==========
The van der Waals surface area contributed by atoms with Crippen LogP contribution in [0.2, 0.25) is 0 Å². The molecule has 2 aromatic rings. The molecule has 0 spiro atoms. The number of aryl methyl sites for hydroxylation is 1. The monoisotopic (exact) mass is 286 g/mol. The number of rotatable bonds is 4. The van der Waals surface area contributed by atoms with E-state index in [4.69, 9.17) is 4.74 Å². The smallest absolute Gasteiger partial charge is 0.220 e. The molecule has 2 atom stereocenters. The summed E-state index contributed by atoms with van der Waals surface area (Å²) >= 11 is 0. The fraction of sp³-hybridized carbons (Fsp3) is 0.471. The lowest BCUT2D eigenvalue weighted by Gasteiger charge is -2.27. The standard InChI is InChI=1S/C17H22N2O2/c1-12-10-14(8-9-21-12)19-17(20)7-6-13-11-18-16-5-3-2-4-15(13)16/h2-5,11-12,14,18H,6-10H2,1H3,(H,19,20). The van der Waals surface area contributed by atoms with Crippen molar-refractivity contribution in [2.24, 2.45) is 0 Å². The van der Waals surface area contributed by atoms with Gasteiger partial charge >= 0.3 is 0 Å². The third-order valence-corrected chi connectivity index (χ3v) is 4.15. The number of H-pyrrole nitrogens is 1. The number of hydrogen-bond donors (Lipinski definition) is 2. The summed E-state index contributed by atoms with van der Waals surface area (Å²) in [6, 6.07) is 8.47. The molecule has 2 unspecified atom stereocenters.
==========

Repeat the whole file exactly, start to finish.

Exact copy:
The van der Waals surface area contributed by atoms with Crippen LogP contribution in [0.2, 0.25) is 0 Å². The molecule has 2 aromatic rings. The molecule has 0 spiro atoms. The number of aryl methyl sites for hydroxylation is 1. The monoisotopic (exact) mass is 286 g/mol. The number of rotatable bonds is 4. The van der Waals surface area contributed by atoms with E-state index in [4.69, 9.17) is 4.74 Å². The smallest absolute Gasteiger partial charge is 0.220 e. The molecule has 2 atom stereocenters. The summed E-state index contributed by atoms with van der Waals surface area (Å²) >= 11 is 0. The fraction of sp³-hybridized carbons (Fsp3) is 0.471. The lowest BCUT2D eigenvalue weighted by Gasteiger charge is -2.27. The standard InChI is InChI=1S/C17H22N2O2/c1-12-10-14(8-9-21-12)19-17(20)7-6-13-11-18-16-5-3-2-4-15(13)16/h2-5,11-12,14,18H,6-10H2,1H3,(H,19,20). The van der Waals surface area contributed by atoms with Crippen molar-refractivity contribution in [2.24, 2.45) is 0 Å². The van der Waals surface area contributed by atoms with Gasteiger partial charge >= 0.3 is 0 Å². The third-order valence-corrected chi connectivity index (χ3v) is 4.15. The number of H-pyrrole nitrogens is 1. The number of hydrogen-bond donors (Lipinski definition) is 2. The summed E-state index contributed by atoms with van der Waals surface area (Å²) in [6, 6.07) is 8.47. The molecule has 2 unspecified atom stereocenters.